d. Exhibit weak or unusual pretend play skills (such as acts out memorized scenes from books/films/TV/DVD instead of creating situations and dialogue, moves toy trains around but not pretend to be the engineer/go places/pick up passengers, arranges pretend people or action figures but not create imaginary situations with them or have them interact with each other, etc.)?
    <span style="color: #6600CC">Doesn't act out but does memorize short bits of dialogue from TV or movies. He plays with a doll house (hey, it was his sister's and he loves it :smirk: ) and acts out situations with it. He loves to draw and when he's done with a picture he will tell you what it is. Unless it is a stick figure, I don't think he plans on what he draws but always comes up with a label for the finished product that it actually looks like. A few days ago I asked him to draw a person. He drew a stick figure and then drew some vertical lines over her face. I asked him why he drew the lines and he said it was her hair. I asked him why it was in her face and he said because she just got out of the shower. :smile: I don't think immagination is a problem and needless to say, that drawing is now dated, titled, and on the refrigerator. Oh, and he has been making pictures out of clouds since he could talk, and I can always see the same object in the same cloud he is talking about.</span>
    e. Display behaviors and/or routines that seem unusual or quirky?
    <span style="color: #6600CC">Other than the meltdowns, no.</span>
    Take preventative steps to avoid meltdowns.
    <span style="color: #6600CC">One of the things that I know helps prevent meltdowns is avoiding hunger and being tired but this is so hard to do. He thinks snacks should be a full meal and has a meltdown when he is told he can't have more. He acts as if naptime and bedtime are a life sentence in prison. If he takes a nap, no matter how short, he is up all hour of the night and if he doesn't he becomes a bear in the afternoon. I just don't know what kind of daily schedule to have him on.</span>
    If eating together inevitably leads to the bite game and a 30 minute tantrum then feed him at a different time or place.
    <span style="color: #6600CC">About the only thing I could do is eat when he's not around and although that might be great for my figure because I would rarely eat, it's just not practical.</span>
    If getting him into a coat to run an errand is a sure fire battle then throw on a sweat shirt instead and dash into the store.
    <span style="color: #6600CC">Coats are not a problem because he does not like the cold. But clothing in general, what to wear and when to get dressed have been known to cause meltdowns. It's a control issue for him. I do choose my battles, though. I bought him two blanket sleepers and he loved them so much he wore them all day and night for two days. Then he decided he didn't like them and refuses to wear them anymore. I thought about giving them away, but sure as I do he will decide he likes them again and ask to wear them and when I tell him we do not have them anymore he will have an excuse to have a meltdown for several days, weeks, or months to come at bedtime.</span>
    See the thread at the top of this board about adapting The Explosive Child for younger kids for more help on this.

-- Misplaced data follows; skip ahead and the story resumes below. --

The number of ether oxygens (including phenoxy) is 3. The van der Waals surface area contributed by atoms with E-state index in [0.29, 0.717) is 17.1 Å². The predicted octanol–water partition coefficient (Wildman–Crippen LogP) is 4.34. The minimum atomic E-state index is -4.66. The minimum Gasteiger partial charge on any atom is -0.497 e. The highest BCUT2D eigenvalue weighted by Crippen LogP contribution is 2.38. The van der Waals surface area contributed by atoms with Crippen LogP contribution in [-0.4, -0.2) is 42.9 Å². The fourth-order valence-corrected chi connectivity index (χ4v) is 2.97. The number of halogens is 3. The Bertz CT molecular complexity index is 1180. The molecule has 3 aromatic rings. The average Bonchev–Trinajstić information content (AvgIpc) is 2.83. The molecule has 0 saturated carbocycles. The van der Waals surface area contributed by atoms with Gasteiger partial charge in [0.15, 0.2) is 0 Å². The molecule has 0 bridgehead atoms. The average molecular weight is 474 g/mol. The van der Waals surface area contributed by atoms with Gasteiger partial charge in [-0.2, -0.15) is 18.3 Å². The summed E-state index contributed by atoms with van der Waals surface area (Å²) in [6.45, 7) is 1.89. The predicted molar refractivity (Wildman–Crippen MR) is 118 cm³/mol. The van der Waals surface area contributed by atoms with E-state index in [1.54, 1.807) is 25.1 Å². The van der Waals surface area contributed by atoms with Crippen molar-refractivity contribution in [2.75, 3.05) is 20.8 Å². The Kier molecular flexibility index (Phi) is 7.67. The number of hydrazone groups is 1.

<span style="color: #6600CC"> After seeing this suggestion in several threads, I am going to look for it this weekend. I hope it is an ADD friendly book!</span> </div></div>
    Someone else asked about my son's interaction with other people. He interacts well with adults unless he is mad and then he either just ignores them or screams at them, depending on how mad. He plays really well with other children, I think better than most. Another question was about eye contact. He makes good eye contact and it isn't a problem. When he is throwing a fit, I wish it wasn't so good because it looks like he is about to spit fire from his eyes. And yes, as my signature shows, there are mood disorders in the family history, mainly depression on my side of the family. His dad treats us as "if I ignore it, it will go away" (his words, great guy :mad: ) so we don't talk much. I do know he talked about his own anger issues in the past, although I never saw it, and he actually checked himself into a hospital for it at one point. He also has a nephew who is the same age as my son who has some defiance issues of his own that have gotten him kicked out of daycare. I am thinking about asking him or his mom more about his childhood but am struggling with asking in a way that doesn't seem accusitory so that I will get an honest answer.

    My appointment for him next week is with a phychologist who seems to do very thorough evaluations on children. Is this the right approach? What exactly is a multidisciplinary evaluation? Thanks so much for the support for getting him evaluated. Because of my own disability situation, I am dreading people telling me it is "just a phase" when I know it is not. I really like my pediatrician dr, though, and I think he will be supportive as he has been in the past so I need to quit worrying about it and plow forward, full steam ahead!
     
  6. SRL

    SRL Active Member

    Thanks for the additional info. That helps.

    Sometimes when we see answers to the questions I asked it gives us really clear cut direction in which to send a parent. Your answers didn't provide that clear direction but I'm going to send you in a direction to do some research. As I said, I have a child who was very much as you described at this age, with the only significant difference in our answers being mine was reading well by this age and his interest in the alphabet was very obsessive. At that age, we were seeing huge behavioral issues but problems in subtle areas of speech, social interaction, and eye contact were still to come.